Stop it with two thousand and ten already

I heard it on the radio again the other day. Two thousand and ten. As in the year, 2010. When will we all convert to twenty-ten? And twenty-eleven next year? Trying to make Americans change gears is next to impossible. Look how quickly we respond to natural disasters in the Gulf and how we could never adopt fully the metric system.

It’s time we transition to twenty-ten. It’s only been a full decade now. OK, “the year two thousand” was cute and dramatic at the same time. But the year before that was nineteen ninety-nine. I suppose that in 89 years we’ll be saying “two thousand and ninety-nine”. Come on. It’ll be twenty-ninety-nine. If we’re lucky.

Then name 2001 and Sept. 11. 9-11-01. Two thousand and one. Have to leave that one alone.

So by 2002, we should have removed ourselves from two thousand and two, but no. Eight years later, we’re still at it.

Look at history. Do we say that WWI started in nineteen hundred and fourteen or one thousand nine hundred and fourteen? No, we say nineteen-fourteen. So in three years, should we say two thousand fourteen or twenty-fourteen. I think you know the answer.


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NCAA proposes hypocritical plan

The NCAA appears to have made up its mind. The current 65-team field of the men’s basketball tournament will expand to 96 teams. It expanded to 64 teams in 1985 and added the extra play-in game in 2001.

According to the Associated Press, NCAA vice president Greg Shaheen “said the NCAA looked at keeping the current 65-team field and expanding to 68 or 80 teams, but decided the bigger bracket was best fit logistically and financially.”

The key word is “financially”.

Adding 32 teams is an additional 16 games. That’s more ticket revenue, parking, concessions, etc. But the big money comes from TV. The NCAA signed an 11-year contract with CBS in 1999, and they have a mutual opt-out option until July 31. The NCAA is talking with other networks, such as a combination of ESPN and ABC, about expansion. With more teams and more games, the TV contract would have to grow.

There are two big problems with this plan.

First, good-bye NIT. The National Invitation Tournament, won by Dayton last night, would fade away. Once the official men’s basketball championship tourney, the NIT invites 32 teams, probably the same 32 that would make a future NCAA field. One of the arguments made by the NCAA is that by taking those 32 teams and putting them into the NCAA field, travel is reduced because the sites of the first- and second-round games would now host three rounds. Tell that to the college sites and Madison Square Garden, which host the NIT games.

Second, the NCAA is being hypocritical when you compare this plan to the college football system. For years now there has been a cry for a Division I playoff system, but the NCAA doesn’t want to abandon its sponsor-rich bowl system. They say a playoff system would keep students out of the classroom too much. They say the lesser bowl games would lose significance. Au contraire.

A college football playoff would be played in December and early January, when most colleges are on break. Adding more college basketball games during March is primetime for spring semester. Lesser bowl games are played now while we all wait for one game, the BCS championship game that is usually a controversial matchup. With a 16-team playoff, for example, every weekend matters, and TV can use the lesser bowls as warmups to the playoff games every weekend. Heck, play some of these games on weeknights to avoid clashing with the NFL.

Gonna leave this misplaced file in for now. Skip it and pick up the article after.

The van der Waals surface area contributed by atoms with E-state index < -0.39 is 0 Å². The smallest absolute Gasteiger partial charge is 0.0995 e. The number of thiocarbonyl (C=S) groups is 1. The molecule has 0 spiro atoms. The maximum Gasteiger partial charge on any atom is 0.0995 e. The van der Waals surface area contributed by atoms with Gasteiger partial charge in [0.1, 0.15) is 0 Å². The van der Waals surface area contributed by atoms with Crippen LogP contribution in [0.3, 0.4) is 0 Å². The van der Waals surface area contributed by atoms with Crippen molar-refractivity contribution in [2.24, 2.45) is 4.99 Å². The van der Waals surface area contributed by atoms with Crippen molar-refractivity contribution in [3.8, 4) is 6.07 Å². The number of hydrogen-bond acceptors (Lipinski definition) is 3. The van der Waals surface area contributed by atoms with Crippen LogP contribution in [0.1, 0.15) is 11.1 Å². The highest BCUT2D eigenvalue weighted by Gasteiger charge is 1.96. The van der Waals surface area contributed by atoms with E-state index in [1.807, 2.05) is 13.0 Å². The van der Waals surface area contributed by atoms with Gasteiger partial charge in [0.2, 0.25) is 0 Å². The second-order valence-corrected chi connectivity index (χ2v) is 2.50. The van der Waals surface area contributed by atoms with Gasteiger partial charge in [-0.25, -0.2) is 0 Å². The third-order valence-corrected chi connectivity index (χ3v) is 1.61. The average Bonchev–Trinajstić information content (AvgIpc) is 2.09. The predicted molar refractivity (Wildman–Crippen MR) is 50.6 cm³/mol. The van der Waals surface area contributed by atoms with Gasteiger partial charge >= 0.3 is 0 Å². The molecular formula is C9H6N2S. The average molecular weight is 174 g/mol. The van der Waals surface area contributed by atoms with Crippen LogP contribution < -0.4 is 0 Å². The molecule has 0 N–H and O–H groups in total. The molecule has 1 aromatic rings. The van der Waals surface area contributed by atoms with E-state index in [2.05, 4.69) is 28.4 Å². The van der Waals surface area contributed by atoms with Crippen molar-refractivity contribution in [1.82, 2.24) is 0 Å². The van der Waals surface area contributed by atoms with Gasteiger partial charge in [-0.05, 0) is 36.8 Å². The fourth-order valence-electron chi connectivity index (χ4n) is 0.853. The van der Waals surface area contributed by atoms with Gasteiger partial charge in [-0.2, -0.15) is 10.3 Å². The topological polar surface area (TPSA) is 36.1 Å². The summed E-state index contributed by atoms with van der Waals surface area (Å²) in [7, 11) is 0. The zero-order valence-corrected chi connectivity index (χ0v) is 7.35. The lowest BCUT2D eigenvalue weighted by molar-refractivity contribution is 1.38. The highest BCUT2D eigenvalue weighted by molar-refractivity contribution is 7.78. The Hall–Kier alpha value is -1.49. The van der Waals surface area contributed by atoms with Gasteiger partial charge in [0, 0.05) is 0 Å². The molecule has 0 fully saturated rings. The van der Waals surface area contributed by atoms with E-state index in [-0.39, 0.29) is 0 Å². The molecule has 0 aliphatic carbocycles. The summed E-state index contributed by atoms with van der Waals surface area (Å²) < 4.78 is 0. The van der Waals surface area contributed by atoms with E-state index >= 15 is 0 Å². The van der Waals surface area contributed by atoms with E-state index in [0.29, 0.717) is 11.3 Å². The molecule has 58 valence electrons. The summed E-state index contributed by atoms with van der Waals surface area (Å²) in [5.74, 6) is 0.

I understand the desire to expand the basketball tournament. There is potential of ruining a good thing, of course. If it does expand, please consider a couple of ideas:

1) Play the first two rounds on Tuesday and Wednesday of the first week. Start earlier. Keep the current Thursday through Sunday schedule that we have now for rounds one through four. Make the lower 64 play first-round games on Tuesday and Wednesday, then the normal craziness of Thursday and Friday kicks in as usual.

2) Give automatic bids to regular season league champions. This gives meaning to the regular season, which can be a grind, in addition to the exciting sprint of the postseason league tournaments.

Finally, the NCAA should admit their hypocrisy when they suggest such plans. Please be honest with us. You owe us that much.

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Ryan who? Sports landscape has a new face

The landscape of sports has officially changed. The world as we knew it is gone. The future, as seen through the eyes of teens and tweens, is not baseball, basketball, football, hockey, boxing and horse racing. It’s not even tennis or golf. Or lacrosse and soccer, as some would proclaim.

The TLAs (three-letter acronyms) of MLB, NBA, NFL and NHL are being replaced by MMA, UFC, WWE and the OLA of X, as in X Games.

Last night I watched part of a replay of the “Kids’ Choice Awards”, aka the KCA. It was on Nickelodeon last weekend, but my sons didn’t watch it live. They DVR’d it. One of the categories was “Favorite Male Athlete”. Derek Jeter, Ryan Howard and Joe Mauer were nowhere on the nominee list. There was no Peyton Manning or Adrian Peterson. No Sidney Crosby or Alex Ovechkin. These Nick kids probably would have said Sidney who? Joe schmoe? The nominees were two NBA stars — Kobe Bryant and LeBron James — and two X Games superheroes. One of them I knew because Shaun White crosses over into the Olympic Winter Games as a superhuman snowboarding god. The winner, however, was Ryan Sheckler.

I said, Ryan Who?

Sheckler is a skateboarding phenom who’s just 20 years old. He won his first Summer X Games gold at age 13. He has crossed over into acting, too, appearing on MTV and in movies. According to his official website, he’s also a “teenage heartthrob, business owner, charity founder and TV star”. I guess I’ve been missing out.

Now I know. Fantasy baseball and the Super Bowl are so yesterday. The sports world as we know it has changed.

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Owners blow it with OT rules change